Generally speaking, adults and teens need about five servings of fruits and vegetables a day while younger children should eat between two and three. One cup of raw or cooked vegetables or vegetable juice, or two cups of raw leafy greens.

Amount matters, but it’s also important to vary vegetables to maximize nutrition; all vegetables are healthy, but they are not created equal. Here are some examples of the benefits vegetables have to offer:

  • Mushrooms are the only source of vitamin D in the produce aisle. One serving of mushrooms exposed to ultraviolet light provide close to two-thirds of your Daily Value for vitamin D.
  • Beans and peas are rich in protein, which most vegetables lack. They supply iron and zinc in amounts similar to seafood, meat, and poultry.
  • Tomatoes are tops for vitamin C and for lycopene, a powerful cell-protector that also provides tomatoes with their deep red hue.
  • Sweet potatoes and carrots are packed with beta-carotene, a potent antioxidant that helps ward off cell damage and serves as the raw material for making vitamin A.

Delicious, Easy Vegetable Tips

You know why you should eat more vegetables, but you may not always get what you need. Or, you may not like how vegetables taste. There’s no need to eat plain produce in the name of good health. Add some healthy fats, such as olive and canola oils, a sprinkle of good-quality grated cheese, hummus, or even peanut butter to make vegetables more appealing.

Here are some suggestions for ways to include tasty vegetables:

  • Plan meals around vegetables, such as a vegetable and beef or chicken stir-fry or chili. Substitute beans or mushrooms for half the meat in your favorite recipes.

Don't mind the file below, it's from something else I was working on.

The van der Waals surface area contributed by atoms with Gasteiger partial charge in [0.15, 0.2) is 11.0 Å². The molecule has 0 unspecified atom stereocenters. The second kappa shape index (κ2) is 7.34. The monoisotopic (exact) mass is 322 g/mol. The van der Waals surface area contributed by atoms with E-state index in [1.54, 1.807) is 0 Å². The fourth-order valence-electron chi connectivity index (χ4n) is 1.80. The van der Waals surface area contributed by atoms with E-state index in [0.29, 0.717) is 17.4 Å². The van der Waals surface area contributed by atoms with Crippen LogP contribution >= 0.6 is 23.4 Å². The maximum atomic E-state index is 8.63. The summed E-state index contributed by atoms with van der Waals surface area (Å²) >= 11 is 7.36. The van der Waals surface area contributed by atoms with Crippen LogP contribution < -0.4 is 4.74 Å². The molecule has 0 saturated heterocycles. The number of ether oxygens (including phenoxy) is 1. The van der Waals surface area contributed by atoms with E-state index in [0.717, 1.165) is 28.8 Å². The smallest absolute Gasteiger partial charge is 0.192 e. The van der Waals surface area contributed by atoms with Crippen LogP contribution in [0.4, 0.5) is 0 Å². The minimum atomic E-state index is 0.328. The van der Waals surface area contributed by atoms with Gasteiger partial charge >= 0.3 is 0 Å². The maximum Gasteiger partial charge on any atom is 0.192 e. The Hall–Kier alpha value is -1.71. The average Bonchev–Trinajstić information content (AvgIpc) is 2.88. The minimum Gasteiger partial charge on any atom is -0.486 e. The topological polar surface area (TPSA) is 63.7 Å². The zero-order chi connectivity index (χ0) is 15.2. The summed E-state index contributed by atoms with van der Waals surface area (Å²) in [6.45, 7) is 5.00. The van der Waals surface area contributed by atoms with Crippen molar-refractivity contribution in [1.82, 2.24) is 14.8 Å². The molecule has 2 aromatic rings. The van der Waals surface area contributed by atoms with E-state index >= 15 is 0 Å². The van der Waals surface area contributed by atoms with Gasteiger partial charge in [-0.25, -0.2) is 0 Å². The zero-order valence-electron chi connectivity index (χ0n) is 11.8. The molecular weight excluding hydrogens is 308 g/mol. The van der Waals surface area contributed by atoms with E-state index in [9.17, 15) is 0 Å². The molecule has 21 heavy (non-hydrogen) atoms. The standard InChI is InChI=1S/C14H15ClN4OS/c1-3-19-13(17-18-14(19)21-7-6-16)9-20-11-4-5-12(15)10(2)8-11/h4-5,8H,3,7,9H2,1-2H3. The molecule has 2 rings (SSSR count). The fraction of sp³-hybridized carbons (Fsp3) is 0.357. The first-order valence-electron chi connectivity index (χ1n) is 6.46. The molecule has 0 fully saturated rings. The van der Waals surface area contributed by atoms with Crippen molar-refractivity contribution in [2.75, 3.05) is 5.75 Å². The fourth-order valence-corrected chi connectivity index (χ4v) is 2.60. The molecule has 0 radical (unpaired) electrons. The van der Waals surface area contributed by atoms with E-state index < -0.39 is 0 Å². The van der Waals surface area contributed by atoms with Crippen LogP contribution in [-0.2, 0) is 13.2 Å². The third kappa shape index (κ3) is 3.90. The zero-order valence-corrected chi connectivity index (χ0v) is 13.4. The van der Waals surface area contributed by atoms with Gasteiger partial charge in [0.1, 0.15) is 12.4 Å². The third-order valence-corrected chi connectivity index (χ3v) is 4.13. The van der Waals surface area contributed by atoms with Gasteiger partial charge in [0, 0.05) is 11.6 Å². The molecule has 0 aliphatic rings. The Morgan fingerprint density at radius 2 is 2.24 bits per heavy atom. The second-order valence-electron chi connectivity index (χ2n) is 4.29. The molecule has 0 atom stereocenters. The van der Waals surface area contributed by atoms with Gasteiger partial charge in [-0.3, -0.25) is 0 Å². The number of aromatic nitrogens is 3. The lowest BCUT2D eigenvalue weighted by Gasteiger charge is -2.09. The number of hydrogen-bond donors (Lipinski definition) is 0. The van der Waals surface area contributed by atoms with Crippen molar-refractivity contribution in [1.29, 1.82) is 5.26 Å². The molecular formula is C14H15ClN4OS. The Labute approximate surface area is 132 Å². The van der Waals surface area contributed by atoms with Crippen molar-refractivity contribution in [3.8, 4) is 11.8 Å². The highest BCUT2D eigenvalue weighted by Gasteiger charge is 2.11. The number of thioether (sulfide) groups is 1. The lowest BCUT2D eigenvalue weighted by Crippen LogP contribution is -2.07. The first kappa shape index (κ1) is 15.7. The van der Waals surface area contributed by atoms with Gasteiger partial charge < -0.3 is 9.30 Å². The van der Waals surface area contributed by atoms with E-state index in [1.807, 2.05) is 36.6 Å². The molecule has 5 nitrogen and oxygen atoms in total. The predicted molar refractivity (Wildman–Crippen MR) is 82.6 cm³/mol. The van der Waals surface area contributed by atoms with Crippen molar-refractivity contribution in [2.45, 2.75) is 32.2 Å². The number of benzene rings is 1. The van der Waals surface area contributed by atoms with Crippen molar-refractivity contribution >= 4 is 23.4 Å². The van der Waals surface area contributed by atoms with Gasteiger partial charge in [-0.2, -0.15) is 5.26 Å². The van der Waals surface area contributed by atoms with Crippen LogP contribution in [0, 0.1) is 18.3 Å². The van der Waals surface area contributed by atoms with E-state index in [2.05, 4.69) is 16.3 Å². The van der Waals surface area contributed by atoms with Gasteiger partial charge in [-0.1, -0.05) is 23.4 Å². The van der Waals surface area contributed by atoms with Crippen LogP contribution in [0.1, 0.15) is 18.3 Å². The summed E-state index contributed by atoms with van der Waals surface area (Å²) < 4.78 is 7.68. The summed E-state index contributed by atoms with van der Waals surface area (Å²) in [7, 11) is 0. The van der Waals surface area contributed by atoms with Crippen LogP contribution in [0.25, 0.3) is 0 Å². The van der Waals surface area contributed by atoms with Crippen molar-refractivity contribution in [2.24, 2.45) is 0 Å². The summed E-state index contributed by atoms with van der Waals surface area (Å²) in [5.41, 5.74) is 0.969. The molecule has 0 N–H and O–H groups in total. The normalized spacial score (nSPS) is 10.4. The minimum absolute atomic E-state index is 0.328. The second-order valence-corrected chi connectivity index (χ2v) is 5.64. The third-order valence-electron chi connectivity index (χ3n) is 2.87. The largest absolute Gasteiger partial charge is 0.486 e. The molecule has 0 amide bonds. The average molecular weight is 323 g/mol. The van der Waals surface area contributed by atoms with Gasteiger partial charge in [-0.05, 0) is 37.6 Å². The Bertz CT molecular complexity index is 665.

• Grill portabella mushrooms for burgers instead of beef and turkey. Top with 1 ounce sharp cheddar cheese, lettuce, and tomato, and serve on a whole grain bun.
  • Sip 100% no-salt added vegetable juice with a meal or as a snack.
  • Choose no-salt-added, reduced-sodium, and low-sodium canned vegetables, including tomato products.
  • Place a container of cut-up vegetables in a see-through container in the refrigerator with low-fat dips, such as Ranch dressing, on hand for dipping.
  • Get kids involved with vegetable choices. When shopping, allow them to pick a vegetable to have at home.
  • Make veggie pizzas at home using chopped red bell pepper, mushrooms, onions, and artichokes. When ordering pizza, ask for extra vegetables.
  • Add chopped vegetables, such as green and red bell pepper, onions, and mushrooms to prepared pasta sauce or to your favorite lasagna recipe.
  • Roast vegetables, such as chopped broccoli and cauliflower, and thickly-sliced carrots. Toss with olive oil and the herbs of your choice and roast at 400˚F for about 15 to 20 minutes.
  • Grill vegetables, such as asparagus, eggplant and mushrooms. Brush each piece with olive oil before setting directly on the grill.